As church recovers, pastor sees expanded ministry role
Aug. 28, 2006
|A UMNS photo by Mike DuBose
Rev. Gene Faurie adjusts a makeshift display built from the remains of
the altar of Buras (La.) Trinity United Methodist Church.
By Kathy L. Gilbert*
BURAS, La. (UMNS) — The harshest winds from Hurricane Katrina first hit
a remote community on the tip of the Louisiana coast destroying most of the town,
including Buras Trinity United Methodist Church.
Buras was once a beautiful coastal town located near Empire, touted as one
of the top three fishing spots in the world. Now, groves of gray, dying trees
line the lonely highway and FEMA trailer villages are scattered among the slabs
and splinters of former houses.
“If it wasn’t for the weeds, nothing would be green,” says
Debbie Faurie, wistfully. She and her husband, the Rev. Gene Faurie, pastor
of Buras Trinity, lost their home and all their possessions in the storm.
“People say Katrina was a Category 3 hurricane when it hit. Down in
Buras, we know it was stronger than that,” Gene says.
About 60 to 70 members of the Buras congregation drive from various parts
of the state to meet in the sanctuary of First United Methodist Church, Gretna,
on Sunday nights. Gene says he used to have an attendance of about 240 on Sundays.
Most of the members were young families with children. With nothing left for
them in Buras, many have moved, he says.
Almost single-handedly, Gene is tearing down and cleaning out the remains
of his brick and frame church. Most days he and Debbie drive out to the church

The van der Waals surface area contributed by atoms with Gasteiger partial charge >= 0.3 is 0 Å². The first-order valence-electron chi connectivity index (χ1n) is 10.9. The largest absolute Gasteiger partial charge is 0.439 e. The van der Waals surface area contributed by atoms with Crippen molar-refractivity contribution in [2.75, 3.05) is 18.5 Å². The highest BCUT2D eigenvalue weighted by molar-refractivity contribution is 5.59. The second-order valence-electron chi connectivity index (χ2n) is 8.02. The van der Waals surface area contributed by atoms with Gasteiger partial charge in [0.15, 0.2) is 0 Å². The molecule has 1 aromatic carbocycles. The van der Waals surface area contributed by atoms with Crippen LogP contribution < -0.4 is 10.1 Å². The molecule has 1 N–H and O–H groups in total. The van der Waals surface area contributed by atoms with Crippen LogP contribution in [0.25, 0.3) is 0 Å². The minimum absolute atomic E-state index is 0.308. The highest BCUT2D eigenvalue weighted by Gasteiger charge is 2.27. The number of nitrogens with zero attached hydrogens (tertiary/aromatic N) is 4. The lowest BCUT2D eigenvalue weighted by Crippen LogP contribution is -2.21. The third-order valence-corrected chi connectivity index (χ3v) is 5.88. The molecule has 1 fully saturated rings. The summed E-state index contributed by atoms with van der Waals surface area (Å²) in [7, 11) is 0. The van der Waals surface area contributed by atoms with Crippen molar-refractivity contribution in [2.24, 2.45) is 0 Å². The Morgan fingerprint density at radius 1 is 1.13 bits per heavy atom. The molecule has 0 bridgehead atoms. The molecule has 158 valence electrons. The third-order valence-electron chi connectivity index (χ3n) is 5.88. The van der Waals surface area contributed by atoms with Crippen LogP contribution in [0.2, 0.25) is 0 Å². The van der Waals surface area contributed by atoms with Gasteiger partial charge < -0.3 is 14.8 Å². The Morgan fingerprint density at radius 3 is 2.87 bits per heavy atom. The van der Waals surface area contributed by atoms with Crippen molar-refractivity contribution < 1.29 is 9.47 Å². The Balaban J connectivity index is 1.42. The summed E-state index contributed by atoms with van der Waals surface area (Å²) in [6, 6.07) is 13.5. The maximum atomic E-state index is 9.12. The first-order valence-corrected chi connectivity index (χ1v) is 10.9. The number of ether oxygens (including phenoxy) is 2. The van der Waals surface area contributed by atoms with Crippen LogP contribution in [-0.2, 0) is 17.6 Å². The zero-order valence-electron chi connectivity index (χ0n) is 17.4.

and work. Unlike churches in many other parts of the state, Trinity has received
only two volunteer teams since the storm hit Aug. 29, 2005.
He says he would love to get some volunteer teams in Buras. He would also
like money to buy new tools.
“I am wearing out all of mine,” he
A former contractor, Gene dreams of turning the shell of his church into a
shelter to house teams of volunteers.
“I can see a kitchen (and) bathrooms with showers, and the old fellowship
hall can be an open-air pavilion,” he says, pointing to a large room
missing most of its roof and a wall. The couple has been living in a trailer
provided by the Federal Emergency Management Agency since the storm. The Fauries
laugh when asked what it’s like to live in an 8-by-30 foot trailer.
|A UMNS photo by Mike DuBose
Rev. Gene Faurie and his wife, Debbie, can't decide where the bedroom
of their former home was located before Hurricane Katrina struck.
“When we applied for a trailer, I asked for a slide-out,” Gene
says. Slide-outs expand the living space while still keeping the home within
widths needed for towing.
“I told them I needed extra space because I was going to have to have
a church office in the trailer. Well, somebody else got our slide-out,” he
He smiles and turns to Debbie. “I tell her the trailer we wanted is
probably saving somebody’s marriage,” he says. “We get along
Gene wants to use the insurance money from the church and parsonage to build
the church in a new location. He says he and Debbie can live in a camper on
the slab of their old home.
It was really hard at first,” he says, standing on the cracked concrete
slab of his former home. He shakes his head.
“God will take this and do wonderful things,” he says. “I
want to be part of it.”
*Gilbert is a United Methodist News Service news writer based in Nashville,
News media contact: Kathy L. Gilbert, Nashville, Tenn., (615) 742-5470 or